Hoorah! Eventually, a jacket that can actually (and easily) fit a laminated OS map into its chest pocket. You wouldn't believe how rare they are these days! It has two of these main "Napolean" chest pockets and I actually find having two very useful; the map goes in one and the compass goes in the other. There are also another two "hand-warmer" side chest pockets that I find very useful for taking the chill off my hands on fast walk-ins when I don't want to have to stop to glove up. They're great for storing bits and bobs in, like a head torch (if dark is imminent) or extra food (if hunger is imminent). Importantly, all of the pockets are accessible when you've got your waist belt clipped up.

Mountain Equipment Kongur jacket
The Kongur in its element; on the Five Sisters of Kintail in Scottish winter.

The hood

It couldn't be completely perfect, right? I'm afraid to say that the hood is the let down on this otherwise perfect jacket. And it's a big let down; I've tried tightening and loosening every damn adjuster I can find on it, but it still flaps straight of in anything but a light headwind. I've heard other people rave about it, but I really can't see why. I've also heard enough people complain about it to convince me that it's not just me. I think the problem is that it tries to be helmet compatible (which it does very well) at the same time as being useable without a helmet. I believe it fails miserably on the latter.

Fit

The jacket is a loose fit, designed so you can squeeze lots of warm layers underneath. I normally take a size small in jackets and I'm still a size small in this; I could have squeezed into an extra small but I like the fact that I can fit an insulated jacket and a few fleeces underneath it for when I'm getting cold standing around (and actually, I don't think they do an extra small). It's slightly longer than your conventional jacket, giving a bit of extra protection. Some would argue that this means it's worse for wearing a harness with, but I've never had any problems.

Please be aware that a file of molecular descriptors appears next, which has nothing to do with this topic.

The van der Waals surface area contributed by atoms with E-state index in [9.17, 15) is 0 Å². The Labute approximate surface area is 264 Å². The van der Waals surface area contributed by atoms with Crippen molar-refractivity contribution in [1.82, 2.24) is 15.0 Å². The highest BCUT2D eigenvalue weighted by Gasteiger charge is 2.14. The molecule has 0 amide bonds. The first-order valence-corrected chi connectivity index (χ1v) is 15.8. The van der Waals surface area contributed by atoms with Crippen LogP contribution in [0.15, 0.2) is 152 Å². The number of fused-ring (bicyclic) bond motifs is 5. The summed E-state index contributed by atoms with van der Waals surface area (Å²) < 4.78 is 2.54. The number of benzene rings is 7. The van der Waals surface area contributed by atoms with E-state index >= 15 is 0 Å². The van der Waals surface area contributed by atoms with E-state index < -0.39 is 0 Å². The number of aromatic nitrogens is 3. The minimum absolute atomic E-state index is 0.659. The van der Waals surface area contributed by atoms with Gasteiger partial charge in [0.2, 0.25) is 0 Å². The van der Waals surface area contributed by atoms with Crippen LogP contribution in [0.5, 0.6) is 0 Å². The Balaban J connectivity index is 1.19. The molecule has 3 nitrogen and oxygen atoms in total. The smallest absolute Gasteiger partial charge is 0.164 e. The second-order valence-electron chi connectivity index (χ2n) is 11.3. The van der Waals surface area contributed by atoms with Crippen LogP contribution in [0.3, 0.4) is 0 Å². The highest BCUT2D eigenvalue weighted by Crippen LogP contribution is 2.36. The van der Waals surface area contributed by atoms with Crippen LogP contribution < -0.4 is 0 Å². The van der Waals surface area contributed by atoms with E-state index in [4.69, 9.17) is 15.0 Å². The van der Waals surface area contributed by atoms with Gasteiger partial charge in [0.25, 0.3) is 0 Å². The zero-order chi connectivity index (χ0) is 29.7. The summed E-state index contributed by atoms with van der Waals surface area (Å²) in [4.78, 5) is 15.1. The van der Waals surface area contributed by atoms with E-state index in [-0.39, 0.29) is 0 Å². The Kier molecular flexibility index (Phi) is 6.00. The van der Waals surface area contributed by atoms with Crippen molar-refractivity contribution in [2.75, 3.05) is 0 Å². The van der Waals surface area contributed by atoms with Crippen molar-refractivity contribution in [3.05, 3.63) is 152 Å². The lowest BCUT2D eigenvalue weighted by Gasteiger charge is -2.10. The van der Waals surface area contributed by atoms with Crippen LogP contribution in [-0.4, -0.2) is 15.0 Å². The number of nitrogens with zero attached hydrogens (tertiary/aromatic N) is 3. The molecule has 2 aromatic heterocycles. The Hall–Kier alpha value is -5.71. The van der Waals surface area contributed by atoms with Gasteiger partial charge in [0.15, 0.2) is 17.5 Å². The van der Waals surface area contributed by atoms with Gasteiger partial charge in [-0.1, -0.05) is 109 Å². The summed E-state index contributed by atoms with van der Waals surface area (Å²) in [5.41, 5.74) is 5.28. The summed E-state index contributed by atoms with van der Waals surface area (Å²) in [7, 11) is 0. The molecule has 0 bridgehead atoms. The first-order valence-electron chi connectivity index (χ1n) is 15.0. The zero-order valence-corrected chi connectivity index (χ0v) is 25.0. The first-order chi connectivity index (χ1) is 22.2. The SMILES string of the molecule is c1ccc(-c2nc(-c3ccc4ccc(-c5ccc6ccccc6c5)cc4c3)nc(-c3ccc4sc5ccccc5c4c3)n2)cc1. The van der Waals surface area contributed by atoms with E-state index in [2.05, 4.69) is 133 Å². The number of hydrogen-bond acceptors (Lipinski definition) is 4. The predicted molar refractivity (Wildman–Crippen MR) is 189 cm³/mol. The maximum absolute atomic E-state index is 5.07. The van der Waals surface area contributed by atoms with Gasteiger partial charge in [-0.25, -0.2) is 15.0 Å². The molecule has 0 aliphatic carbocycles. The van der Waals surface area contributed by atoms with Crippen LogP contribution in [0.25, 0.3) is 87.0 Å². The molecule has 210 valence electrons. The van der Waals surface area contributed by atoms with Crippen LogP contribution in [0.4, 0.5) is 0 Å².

Summary

The Kongur is, for me, the ultimate in Scottish winter protection. It's light enough (550g for a medium) to be thrown in your bag and not noticed, but it offers unparalelled protection against the elements whilst out of the hill. If cared for properly, it'll last you literally decades. Because it's light weight, it also makes a good summer jacket for when you know that it's going to be torrential rain all day long, though in most circumstances it would probably be seen as overkill.

The loose fit means you can squeeze extra warm layers comfortably underneath, but this fit and bulky pockets might not suit more technical winter climbs. For general mountaineering purposes however, it is almost perfect.

The let down is the hood, which whilst being comfortable sitting over a helmet, is an annoyance (bordering on useless) without one. If ME sort this out, then the Kongur would get my vote as the perfect jacket for winter in the UK.

*Note: Before you get the impression that I go around scraping against the nearest piece of rough-faced rock I can find, I must qualify that I actually take better care than most over my gear (I'm very protective about it!). But, you obviously can't avoid scrapes and scuffs, especially when out scrambling and climbing, and I've been very impressed with how the Kongur has put up with these. The fact it looks brand new still is probably just as much a testiment to my protectiveness as it is to the jacket's durability (though other jackets I've had a similar length of time and used in less intense conditions are looking a lot worse for wear).